In a legal document, it's rare for every paragraph in the document to be numbered. Usually, you change between numbered paragraphs and non-numbered (plain) paragraphs of text. When Word sees you switching between these types of formats, it usually tries to help by restarting your numbered list back at "1" (or the first value of your list, such as "A"). There are a few different ways to make the number follow the last number of your paragraphs. In Word, this is called Continue from Previous List.
This feature is easiest to use when you combine it with Word's built-in heading styles. However, you can map a custom heading style to the multilevel numbering feature—it just takes more work. Word handles nine levels, but any document with more than four levels should receive a serious developmental edit. More than four becomes confusing and perhaps worse, unreadable.
I cannot (despite 3 weeks of trying) set up outline numbering on MS Word (Tried 2003 & 2007 with same problem). I link all the headings to styles and understand the need to set the customise number box so that only the one number box style applies to the whole document. But when I try to set up the 9 levels, the number format appears fine at first, appearing as 1; 1.1; 1.1.1; etc as desired but when I try to display the previous level number (level 1 number with level 2 heading) to appear as:
I've seen this (black rectangles instead of numbers) in one document that I received from someone else. I cured it by going through the sequence in the article that Charles cited, starting from the "Define New Multilevel List" choice in the menu of the Multilevel List button. (If there's already a list in effect, its settings will appear in the dialog, and you just have to repeat the setting for the affected level(s).)
Summary: Need to add a unique serial number to each printed copy of your document? Here's a quick way to print such numbered versions. (This tip works with Microsoft Word 97, Word 2000, Word 2002, and Word 2003. You can find a version of this tip for the ribbon interface of Word (Word 2007 and later) here: Using Sequential Document Serial Numbers.)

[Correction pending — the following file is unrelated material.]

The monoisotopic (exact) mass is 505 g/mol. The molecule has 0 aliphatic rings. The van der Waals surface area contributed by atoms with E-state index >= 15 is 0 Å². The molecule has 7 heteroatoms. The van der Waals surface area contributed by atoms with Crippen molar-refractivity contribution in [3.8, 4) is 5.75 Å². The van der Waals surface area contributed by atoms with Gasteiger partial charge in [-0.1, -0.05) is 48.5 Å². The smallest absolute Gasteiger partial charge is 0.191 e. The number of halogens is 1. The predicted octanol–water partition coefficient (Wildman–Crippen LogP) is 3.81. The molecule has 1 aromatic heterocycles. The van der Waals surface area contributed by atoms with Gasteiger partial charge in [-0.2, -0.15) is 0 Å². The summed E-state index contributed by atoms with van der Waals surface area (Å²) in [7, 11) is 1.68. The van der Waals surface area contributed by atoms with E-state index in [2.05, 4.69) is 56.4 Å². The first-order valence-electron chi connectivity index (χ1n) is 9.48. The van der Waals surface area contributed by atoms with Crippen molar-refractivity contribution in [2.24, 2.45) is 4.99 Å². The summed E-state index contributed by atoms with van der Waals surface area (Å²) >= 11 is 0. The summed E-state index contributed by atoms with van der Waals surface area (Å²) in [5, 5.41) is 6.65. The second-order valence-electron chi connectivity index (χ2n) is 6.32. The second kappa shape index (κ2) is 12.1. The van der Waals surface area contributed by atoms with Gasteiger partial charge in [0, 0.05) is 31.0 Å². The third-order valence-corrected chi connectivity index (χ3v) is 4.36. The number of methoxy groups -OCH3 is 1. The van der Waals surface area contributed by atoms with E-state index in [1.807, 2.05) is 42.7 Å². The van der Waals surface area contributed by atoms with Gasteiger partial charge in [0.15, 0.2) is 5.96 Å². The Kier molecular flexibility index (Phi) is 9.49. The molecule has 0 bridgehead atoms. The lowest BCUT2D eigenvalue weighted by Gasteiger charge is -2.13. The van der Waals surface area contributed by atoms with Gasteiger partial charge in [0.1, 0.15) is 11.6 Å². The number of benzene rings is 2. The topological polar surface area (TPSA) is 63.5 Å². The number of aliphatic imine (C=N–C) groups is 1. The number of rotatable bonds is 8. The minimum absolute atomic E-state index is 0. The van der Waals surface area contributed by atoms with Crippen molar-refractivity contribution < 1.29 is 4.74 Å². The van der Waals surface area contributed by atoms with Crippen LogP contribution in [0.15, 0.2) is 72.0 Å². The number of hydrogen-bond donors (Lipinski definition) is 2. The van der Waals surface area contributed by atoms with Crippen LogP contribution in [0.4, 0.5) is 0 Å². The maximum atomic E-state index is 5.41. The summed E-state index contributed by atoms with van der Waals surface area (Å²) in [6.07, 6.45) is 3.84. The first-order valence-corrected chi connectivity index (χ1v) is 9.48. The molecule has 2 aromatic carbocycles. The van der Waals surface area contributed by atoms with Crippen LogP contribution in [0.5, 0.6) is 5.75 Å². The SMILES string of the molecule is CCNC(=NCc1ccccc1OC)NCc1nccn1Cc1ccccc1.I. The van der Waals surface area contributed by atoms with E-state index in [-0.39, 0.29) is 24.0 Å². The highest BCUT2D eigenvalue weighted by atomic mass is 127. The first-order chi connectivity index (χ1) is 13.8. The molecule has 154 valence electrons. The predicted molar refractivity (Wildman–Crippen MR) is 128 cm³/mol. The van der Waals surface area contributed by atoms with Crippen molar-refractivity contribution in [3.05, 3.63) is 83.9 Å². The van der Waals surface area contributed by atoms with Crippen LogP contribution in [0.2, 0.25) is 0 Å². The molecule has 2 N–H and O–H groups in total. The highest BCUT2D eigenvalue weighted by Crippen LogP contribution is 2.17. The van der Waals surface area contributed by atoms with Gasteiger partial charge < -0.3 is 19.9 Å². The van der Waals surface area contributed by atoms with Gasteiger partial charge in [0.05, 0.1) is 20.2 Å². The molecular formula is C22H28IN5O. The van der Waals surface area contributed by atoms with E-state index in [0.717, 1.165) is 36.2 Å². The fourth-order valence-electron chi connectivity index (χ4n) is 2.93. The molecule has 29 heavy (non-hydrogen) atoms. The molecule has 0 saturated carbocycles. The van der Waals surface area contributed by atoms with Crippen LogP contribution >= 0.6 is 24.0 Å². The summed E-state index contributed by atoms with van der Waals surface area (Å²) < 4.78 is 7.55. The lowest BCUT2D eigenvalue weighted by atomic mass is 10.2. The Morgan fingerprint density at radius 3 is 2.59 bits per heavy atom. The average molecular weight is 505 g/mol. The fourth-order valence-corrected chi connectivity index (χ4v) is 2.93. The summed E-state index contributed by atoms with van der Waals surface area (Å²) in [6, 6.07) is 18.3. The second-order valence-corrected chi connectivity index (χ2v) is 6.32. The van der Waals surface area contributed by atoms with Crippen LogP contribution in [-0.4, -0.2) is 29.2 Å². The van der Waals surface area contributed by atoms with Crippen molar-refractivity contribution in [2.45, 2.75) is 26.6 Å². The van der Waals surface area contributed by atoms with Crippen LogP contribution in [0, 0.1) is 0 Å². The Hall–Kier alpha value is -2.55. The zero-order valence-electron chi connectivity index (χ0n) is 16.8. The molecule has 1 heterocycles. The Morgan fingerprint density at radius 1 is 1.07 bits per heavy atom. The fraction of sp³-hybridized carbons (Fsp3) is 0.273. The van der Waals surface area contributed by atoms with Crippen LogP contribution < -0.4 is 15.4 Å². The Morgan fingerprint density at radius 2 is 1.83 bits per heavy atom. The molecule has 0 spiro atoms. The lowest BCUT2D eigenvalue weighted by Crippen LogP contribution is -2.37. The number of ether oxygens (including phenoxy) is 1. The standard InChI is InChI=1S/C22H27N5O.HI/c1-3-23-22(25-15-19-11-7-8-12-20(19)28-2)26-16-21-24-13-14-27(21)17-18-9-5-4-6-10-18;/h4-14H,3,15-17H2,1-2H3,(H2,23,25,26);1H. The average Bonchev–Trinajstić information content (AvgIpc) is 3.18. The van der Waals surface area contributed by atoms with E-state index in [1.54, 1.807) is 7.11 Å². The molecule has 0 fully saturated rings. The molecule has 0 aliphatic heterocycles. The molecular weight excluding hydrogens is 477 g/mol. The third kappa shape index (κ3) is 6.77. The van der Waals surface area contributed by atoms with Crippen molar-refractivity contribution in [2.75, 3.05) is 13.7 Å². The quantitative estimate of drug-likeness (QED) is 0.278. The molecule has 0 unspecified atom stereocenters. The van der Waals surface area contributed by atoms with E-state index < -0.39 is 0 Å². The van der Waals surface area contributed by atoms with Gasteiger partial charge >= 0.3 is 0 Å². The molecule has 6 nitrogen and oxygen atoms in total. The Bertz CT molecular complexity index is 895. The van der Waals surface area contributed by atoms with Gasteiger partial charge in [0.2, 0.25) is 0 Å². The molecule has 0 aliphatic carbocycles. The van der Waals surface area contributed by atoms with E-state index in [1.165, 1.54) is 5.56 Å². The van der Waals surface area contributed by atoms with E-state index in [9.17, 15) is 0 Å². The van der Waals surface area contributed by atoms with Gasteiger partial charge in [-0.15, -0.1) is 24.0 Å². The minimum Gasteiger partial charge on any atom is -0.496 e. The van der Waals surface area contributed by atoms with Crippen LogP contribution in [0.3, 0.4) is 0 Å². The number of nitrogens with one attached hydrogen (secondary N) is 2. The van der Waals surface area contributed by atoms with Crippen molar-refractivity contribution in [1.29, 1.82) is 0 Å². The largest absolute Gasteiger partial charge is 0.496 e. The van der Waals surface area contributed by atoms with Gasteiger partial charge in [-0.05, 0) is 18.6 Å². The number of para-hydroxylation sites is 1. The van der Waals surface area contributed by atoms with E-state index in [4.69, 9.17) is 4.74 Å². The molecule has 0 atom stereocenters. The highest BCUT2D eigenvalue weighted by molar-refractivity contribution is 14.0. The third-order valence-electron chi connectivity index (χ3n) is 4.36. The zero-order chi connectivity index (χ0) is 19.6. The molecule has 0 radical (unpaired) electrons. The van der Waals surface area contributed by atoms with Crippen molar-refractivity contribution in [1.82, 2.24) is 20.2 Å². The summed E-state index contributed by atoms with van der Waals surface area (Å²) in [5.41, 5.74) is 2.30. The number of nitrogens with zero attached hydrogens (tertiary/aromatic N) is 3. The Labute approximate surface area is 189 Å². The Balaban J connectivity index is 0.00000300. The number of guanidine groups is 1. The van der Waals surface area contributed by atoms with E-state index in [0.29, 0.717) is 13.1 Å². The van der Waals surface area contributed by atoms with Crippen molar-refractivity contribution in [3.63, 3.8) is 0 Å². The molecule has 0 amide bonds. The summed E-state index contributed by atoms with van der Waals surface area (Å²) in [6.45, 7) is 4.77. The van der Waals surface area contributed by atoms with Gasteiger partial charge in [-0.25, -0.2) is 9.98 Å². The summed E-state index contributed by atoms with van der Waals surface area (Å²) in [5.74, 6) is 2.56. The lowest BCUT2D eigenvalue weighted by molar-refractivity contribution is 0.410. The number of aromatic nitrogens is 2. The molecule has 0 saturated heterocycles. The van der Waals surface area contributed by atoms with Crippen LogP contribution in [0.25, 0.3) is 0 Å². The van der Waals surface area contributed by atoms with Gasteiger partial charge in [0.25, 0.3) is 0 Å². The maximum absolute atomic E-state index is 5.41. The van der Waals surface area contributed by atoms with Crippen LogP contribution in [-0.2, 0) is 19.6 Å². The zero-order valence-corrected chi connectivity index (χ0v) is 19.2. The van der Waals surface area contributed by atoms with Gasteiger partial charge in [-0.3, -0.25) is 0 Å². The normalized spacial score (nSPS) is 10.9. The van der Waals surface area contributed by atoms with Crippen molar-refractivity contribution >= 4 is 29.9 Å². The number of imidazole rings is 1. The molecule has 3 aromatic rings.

I agree, MS documentation completely fails concerning multilevel lists. Additionally, it is not even close to being intuitive. But more than that, the controls for it are actually ambiguous and misleading. Then too…..there are still bugs in it. To be fair, there is nothing simple about this operation….but still….Microsoft, you've got bzillions of folks and could do this a little better.

If the second number on your raffle ticket is one higher than the first number, you must have accidentally put the <> tag after the first number (causing the next number, on the same ticket, to increase by one). You only need the <> after the second number on each ticket, so the next ticket gets a new number. (But you don't need it on the final ticket on the **page**, because the next **page** automatically gets a new number)

Warning  Making even minor changes to an outline numbering scheme won't necessarily change the initial position you've selected in the gallery, but rather may create a new gallery position, overwriting an existing one. Because of this problem, attaching numbering to styles is strongly recommended. This is covered in greater detail later in this chapter and in the chapter on Styles.
Generating numbered tickets in Microsoft Word document might seem quite challenging and a taxing task if you are a novel user who is not adept in handling Word documents.You might have made numerous attempts in exploring Word templates and might have been fruitless, depressed and annoyed with all the alternatives and problems that you might have come across while trying to comprehend how to create tickets in Word.
Creating a numbered list is simple and most users catch on right away. One more thought before we move on—use numbered lists correctly. A numbered list, by its nature implies that the number of items or the order of those items has meaning. A list of simple facts, where neither order nor number have meaning is a bulleted list, not a numbered list. You can turn what might otherwise be a bulleted list by forcing a number into the mix, as I've done with our example list. Remove the word Seven from the title and you have a bulleted list!